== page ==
The Baltimore Lifeboat station is located at Bull point and is home to Alice and Charles an Atlantic 75 B class inshore lifeboat and a Tamar class all weather lifeboat Alan Massey.
The Lifeboat is part of the RNLI. The Royal National Lifeboat Institute is a charity that saves lives at sea. There are 233 Lifeboat stations in the UK and Ireland, 55 of which are based on the island of Ireland.
The RNLI provides a volunteer on call 24 hour lifeboat service to cover search and rescue up to 100 nautical miles off the coast of Ireland. The crews are made up of volunteers from all walks of life that give up their time and comfort to carry out rescues and train for them, in difficult and often dangerous conditions.
The Baltimore Station, provides a service in the waters between Galley Head and Mizen Head, encompassing the Island communities of Cape Clear, Sherkin, Heir and Long Islands and the well known and loved Fastnet Lighthouse.
Search and rescue operations are directed through the Irish Coast Guard service. They are often carried out with the support of the Coast Guard Sikorski helicopters based at Shannon & Waterford, Cliff Rescue based in Toe Head, Glandore and Goleen and adjacent RNLI Lifeboat Stations at Courtmacsherry and Castletownbere.
The station was established by the Institution in 1919. A masonry lifeboat house and slipway was erected at Bull Point at a cost of £2, 765. It was the first reinforced concrete building constructed in in Europe.
In 1917, the Silver Medal was awarded to The Venerable Archdeacon J R H Becher, Honorary Secretary at Baltimore and Lieut. A L Sanderson RNR for a service on 29 December 1916 when the SS Alondra of Liverpool carrying a crew of forty, ran ashore on the Kedge Rocks in dense fog and bad weather. Sixteen men took to a ship’s boat and were drowned and one man died on board. The remaining 23 were rescued by means of lines.
Silver Medals were awarded to John Daly, Tim Daly, Michael Cadogan and Tim Cadogan for putting off in a small boat and rescuing two of the crew of the SS Nestorian, which ran ashore at Cape Clear Island in a dense fog and a very heavy westerly swell on 2 January 1917. The life saving apparatus was carried two miles over a mountain to the wreck.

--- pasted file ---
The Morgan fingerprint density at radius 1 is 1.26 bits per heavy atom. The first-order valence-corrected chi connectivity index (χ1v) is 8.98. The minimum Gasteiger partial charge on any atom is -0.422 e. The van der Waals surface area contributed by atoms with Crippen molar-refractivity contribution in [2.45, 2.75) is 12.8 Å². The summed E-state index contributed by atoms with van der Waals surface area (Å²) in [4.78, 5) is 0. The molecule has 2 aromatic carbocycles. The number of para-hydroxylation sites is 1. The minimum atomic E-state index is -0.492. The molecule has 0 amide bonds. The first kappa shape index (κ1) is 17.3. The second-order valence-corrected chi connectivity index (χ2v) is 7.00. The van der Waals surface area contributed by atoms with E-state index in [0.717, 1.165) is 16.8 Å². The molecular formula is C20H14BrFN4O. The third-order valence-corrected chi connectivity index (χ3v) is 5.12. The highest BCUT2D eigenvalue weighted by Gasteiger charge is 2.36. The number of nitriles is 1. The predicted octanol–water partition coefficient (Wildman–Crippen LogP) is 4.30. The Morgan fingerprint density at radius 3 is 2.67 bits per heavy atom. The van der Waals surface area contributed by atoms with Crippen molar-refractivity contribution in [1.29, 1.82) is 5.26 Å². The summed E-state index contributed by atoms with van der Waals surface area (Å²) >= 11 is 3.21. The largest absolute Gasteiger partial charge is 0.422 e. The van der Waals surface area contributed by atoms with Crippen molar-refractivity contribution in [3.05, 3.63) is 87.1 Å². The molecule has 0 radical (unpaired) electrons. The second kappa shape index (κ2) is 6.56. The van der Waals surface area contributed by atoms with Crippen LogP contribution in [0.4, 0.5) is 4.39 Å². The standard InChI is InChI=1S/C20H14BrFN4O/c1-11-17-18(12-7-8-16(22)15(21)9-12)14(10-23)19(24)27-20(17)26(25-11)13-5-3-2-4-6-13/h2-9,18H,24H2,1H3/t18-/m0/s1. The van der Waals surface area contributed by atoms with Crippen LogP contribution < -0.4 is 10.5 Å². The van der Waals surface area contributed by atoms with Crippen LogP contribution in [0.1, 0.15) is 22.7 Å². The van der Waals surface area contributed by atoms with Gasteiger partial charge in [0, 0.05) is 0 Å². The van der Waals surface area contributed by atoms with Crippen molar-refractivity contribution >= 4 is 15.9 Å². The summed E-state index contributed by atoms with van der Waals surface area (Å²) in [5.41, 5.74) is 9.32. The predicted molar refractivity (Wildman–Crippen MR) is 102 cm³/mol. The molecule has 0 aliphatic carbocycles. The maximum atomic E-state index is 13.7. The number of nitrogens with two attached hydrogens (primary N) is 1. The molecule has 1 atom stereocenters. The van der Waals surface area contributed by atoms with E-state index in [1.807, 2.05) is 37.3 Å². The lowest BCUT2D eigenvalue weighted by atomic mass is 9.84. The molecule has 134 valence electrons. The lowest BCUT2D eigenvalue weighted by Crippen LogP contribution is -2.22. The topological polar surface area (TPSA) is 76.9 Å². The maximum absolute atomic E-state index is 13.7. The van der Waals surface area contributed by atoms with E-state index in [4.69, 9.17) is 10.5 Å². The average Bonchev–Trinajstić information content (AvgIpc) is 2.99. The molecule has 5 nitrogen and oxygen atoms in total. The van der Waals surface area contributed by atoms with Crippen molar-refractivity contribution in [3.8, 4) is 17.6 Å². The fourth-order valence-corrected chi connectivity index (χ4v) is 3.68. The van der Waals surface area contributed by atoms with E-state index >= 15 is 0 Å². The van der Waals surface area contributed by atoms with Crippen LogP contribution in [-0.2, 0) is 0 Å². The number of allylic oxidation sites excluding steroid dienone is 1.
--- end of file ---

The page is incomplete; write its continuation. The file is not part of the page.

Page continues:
In 1918. the Silver Medal was awarded to John Hart and the Bronze Medal to Timothy Murphy and Jeremiah McCarthy for their gallant conduct when they saved five people from the fishing boat Thomas Joseph of Dublin, which was wrecked in a strong north west wind, with a very heavy sea, on Sherkin Island on 10 November 1918. The boat was on a trial trip with 11 people on board when she struck some rocks and six were drowned. The rescuers put off in a yawl and rescued, at great personal risk, three men who were clinging to the mast and a man and a girl from the rocks.
In 1979, a special framed certificate was awarded to the coxswain and crew for display at the station in recognition of their services in connection with numerous yachts in difficulties during the Fastnet Race on 13/14 August.
In 1988, adaptation work was carried out in order to accommodate the station’s Tyne class lifeboat.
In 1992, a Bronze Medal awarded to Coxswain Kieran Cotter in recognition of his determination, skill and fine seamanship, and Framed Letters of Appreciation signed by the Chairman of the Institution to Assistant Mechanic Vincent O’Driscoll and crew members Ronald Carthy, Michael O’Regan, Aidan Bushe and Ciaran Sweeney for their support, when the lifeboat The Good Shepherd, on temporary duty at Baltimore, rescued 15 people and saved the Spanish fishing vessel Japonica which had suffered engine failure 20 miles west of the Fastnet Rock in storm force winds on the night of 30/31 October 1991. As the casualty was driven closer to the rock-bound shore, it was decided to attempt a tow. This was finally achieved after 70 minutes, and the vessel towed with some difficulty to the safety of Bantry Bay. On the return passage the lifeboat put into Castletownbere to land an injured crew member and to change a blocked fuel filter. Whilst waiting for a replacement the lifeboat received information that the yacht Atlantis Adventure was in difficulties south of the Fastnet Rock. The lifeboat was at sea for a period of 26 hours. The Maud Smith Award for the bravest act of life saving in 1991 was made to Coxswain Kieran Cotter for this service.
Medal Record: Seven Silver and three Bronze Medals have been awarded. The last being voted in 1992.